Book a Demo

Are You Using The Best Email Sign-Off? 15 Email Closings And Their Meanings

You've written a perfectly clear email, you've used different useful phrases to organize your text, and you've applied all the other tips included in this guide. Now, it's time for the closure. Your sign-off may not include relevant information related to the topic, but it can truly help you build relationships with your recepient and get more replies.

Choosing the perfect sign-off for your email will depend on who you are emailing and in what context. In this post, you will have a breakdown of the most common email sign-offs and some helpful tips that will help you choose the right one for every moment.

Importance of email sign-offs

Your email closing is far from a trivial thing. A Boomerang study analyzing closings in over 350,000 email threads, found that certain email closings deliver higher response rates. It turns out, "emails that closed with a variation of thank you got significantly more responses than emails ending with other popular closings."

Email ClosingsSource: Boomberang

Unwritten rules for signing off on emails

Your email sign-off is something relatively personal. Much like with clothing, we all have our own style, and that is totally OK. However, there are some unwritten rules that will help you look more professional in most business contexts. 

  • Do include your job title and contact information, but keep it short.
  • If you are adding a corporate logo, make it as small as possible.
  • Don't include quotes.
  • You don't need to add your picture but, if you are sending a sales email, it may help you become more 'human'.
  • Do include a sign-off to signal the end of your email. 

Choosing the right email sign-off

If you are in a rush, here's a short list with the safest, most common professional sign-offs:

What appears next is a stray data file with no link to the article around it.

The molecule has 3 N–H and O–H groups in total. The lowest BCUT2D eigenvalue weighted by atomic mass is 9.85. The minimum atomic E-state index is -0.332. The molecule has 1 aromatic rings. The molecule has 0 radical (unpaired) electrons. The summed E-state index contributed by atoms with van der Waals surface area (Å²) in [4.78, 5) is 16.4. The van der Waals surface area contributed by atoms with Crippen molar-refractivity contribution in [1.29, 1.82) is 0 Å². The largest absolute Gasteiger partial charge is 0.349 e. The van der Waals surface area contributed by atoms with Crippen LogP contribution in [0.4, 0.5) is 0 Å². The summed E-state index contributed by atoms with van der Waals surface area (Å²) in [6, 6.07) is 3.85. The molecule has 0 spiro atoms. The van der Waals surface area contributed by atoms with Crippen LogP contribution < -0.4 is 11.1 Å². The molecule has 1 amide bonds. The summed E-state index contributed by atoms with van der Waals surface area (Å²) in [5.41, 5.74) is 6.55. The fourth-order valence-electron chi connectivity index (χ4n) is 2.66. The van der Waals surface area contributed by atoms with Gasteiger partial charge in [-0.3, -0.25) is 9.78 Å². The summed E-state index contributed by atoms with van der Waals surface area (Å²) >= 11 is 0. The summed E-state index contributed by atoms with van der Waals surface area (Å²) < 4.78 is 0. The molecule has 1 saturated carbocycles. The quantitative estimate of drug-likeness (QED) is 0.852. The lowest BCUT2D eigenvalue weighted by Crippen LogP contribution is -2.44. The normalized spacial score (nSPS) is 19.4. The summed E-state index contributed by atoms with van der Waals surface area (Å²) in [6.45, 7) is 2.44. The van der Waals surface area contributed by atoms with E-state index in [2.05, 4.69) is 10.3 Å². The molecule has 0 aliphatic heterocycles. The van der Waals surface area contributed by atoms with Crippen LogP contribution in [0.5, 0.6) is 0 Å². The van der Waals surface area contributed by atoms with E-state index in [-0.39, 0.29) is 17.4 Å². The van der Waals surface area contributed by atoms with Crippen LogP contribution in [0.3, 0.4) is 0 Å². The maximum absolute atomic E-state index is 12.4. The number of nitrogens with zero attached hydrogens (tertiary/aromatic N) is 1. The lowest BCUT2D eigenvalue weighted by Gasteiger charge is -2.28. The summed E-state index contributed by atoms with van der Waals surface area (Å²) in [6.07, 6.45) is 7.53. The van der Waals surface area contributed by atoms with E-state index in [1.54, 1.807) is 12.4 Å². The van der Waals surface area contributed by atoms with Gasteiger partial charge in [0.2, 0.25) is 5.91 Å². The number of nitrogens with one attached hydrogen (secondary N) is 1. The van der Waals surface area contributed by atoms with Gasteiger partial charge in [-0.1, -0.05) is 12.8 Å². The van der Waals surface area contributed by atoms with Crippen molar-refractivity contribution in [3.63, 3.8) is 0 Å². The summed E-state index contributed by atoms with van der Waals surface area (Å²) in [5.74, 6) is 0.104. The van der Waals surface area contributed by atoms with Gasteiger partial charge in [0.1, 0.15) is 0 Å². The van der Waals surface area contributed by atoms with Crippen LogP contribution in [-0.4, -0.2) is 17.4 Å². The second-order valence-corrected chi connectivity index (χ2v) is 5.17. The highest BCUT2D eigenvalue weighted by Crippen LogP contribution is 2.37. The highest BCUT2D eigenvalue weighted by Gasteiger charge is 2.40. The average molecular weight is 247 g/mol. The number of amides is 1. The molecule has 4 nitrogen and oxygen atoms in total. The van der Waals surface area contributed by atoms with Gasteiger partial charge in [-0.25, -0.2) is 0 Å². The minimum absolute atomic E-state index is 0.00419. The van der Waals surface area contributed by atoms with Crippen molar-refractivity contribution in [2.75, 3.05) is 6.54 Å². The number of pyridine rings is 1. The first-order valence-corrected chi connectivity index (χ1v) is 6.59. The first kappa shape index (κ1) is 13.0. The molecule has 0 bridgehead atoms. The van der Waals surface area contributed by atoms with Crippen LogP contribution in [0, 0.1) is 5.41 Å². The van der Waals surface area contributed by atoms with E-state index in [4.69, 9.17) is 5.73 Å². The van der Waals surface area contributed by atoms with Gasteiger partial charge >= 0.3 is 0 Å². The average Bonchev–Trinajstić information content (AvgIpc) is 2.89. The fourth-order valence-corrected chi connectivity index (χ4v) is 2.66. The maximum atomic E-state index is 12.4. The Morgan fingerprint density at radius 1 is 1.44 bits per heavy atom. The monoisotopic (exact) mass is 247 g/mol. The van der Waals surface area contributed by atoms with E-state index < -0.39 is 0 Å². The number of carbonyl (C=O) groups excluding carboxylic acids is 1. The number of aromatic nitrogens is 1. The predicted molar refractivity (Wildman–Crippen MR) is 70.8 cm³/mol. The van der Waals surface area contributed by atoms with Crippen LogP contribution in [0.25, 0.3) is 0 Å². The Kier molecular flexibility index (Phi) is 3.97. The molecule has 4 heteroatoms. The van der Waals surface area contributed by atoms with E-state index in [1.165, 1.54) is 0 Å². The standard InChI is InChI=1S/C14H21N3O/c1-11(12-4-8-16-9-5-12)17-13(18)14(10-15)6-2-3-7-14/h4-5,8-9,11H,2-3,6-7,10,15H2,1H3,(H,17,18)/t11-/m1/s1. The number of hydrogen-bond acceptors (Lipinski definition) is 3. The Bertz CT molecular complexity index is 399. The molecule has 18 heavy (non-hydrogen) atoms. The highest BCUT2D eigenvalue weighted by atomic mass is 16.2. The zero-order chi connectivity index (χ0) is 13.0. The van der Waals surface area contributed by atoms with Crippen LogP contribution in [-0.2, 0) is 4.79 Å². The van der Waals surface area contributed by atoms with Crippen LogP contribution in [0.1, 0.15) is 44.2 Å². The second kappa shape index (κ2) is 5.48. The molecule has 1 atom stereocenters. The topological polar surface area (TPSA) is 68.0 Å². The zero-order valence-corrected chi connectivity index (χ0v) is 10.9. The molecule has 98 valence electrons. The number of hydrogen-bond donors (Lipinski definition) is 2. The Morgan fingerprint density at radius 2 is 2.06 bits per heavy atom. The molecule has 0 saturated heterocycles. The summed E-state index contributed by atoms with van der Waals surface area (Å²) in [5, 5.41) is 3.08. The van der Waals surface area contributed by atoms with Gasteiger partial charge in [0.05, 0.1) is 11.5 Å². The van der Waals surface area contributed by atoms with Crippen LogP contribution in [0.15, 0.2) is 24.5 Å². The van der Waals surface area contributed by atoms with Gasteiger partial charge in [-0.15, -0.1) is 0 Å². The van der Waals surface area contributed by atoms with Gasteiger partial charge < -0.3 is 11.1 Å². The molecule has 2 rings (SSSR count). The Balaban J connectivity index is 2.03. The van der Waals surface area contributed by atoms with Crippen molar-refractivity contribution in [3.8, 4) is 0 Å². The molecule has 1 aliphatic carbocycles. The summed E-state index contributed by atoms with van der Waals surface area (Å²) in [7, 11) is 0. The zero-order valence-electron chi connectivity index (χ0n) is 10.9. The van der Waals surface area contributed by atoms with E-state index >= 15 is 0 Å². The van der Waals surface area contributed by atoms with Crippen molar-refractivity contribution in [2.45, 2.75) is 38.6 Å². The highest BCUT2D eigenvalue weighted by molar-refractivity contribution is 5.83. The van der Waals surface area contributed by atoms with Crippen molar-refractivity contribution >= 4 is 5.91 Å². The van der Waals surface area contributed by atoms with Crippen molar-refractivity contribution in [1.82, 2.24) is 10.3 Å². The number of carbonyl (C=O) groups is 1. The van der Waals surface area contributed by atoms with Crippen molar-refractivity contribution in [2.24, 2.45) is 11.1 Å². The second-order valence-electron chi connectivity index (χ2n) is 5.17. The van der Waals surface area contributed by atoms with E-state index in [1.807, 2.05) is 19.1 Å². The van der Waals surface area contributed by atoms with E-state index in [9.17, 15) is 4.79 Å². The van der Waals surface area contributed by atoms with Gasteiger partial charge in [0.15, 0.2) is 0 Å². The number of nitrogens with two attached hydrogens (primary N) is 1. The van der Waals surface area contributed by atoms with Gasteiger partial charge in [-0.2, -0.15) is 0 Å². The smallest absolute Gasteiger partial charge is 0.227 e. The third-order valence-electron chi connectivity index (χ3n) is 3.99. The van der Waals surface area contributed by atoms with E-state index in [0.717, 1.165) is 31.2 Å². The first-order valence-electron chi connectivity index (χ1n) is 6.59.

• Best,
  • Regards,
  • Best regards,
  • Warm regards,
  • Best wishes,
  • Many thanks,
  • Thank you!
  • Thank you in advance,
  • Respectfully, [very formal]
  • Cheers, [very informal –more common in the UK and Australia]

Let's have a look at the different email sign-offs and when you should use each.

1. Best, – Short way to close your emails in a cheerful way. It might be one of the most common sign-offs between colleagues. All the best is another safe, friendly option that I personally use a lot.

2. Regards,Quite a neutral option to close your emails. It's brief and simple. It doesn't add any excitement or warmth, but it works in professional emails. 

3. Best regards, – It is a friendly, yet more formal version, than the simple 'Best'. You can use it in most business emails.

4. Warm regards, – This is a great sign-off to send professional thank-you emails. You can also use it for personal emails to people you don't know very well. 

5. Best wishes, – Standard sign-off for your work emails. It combines friendliness with professionalism, so it is a safe bet for most emails.

6. Have a great day, / Have a nice day, – They sound friendly and human while staying professional. These are some of the most common sign-offs we use at Talaera.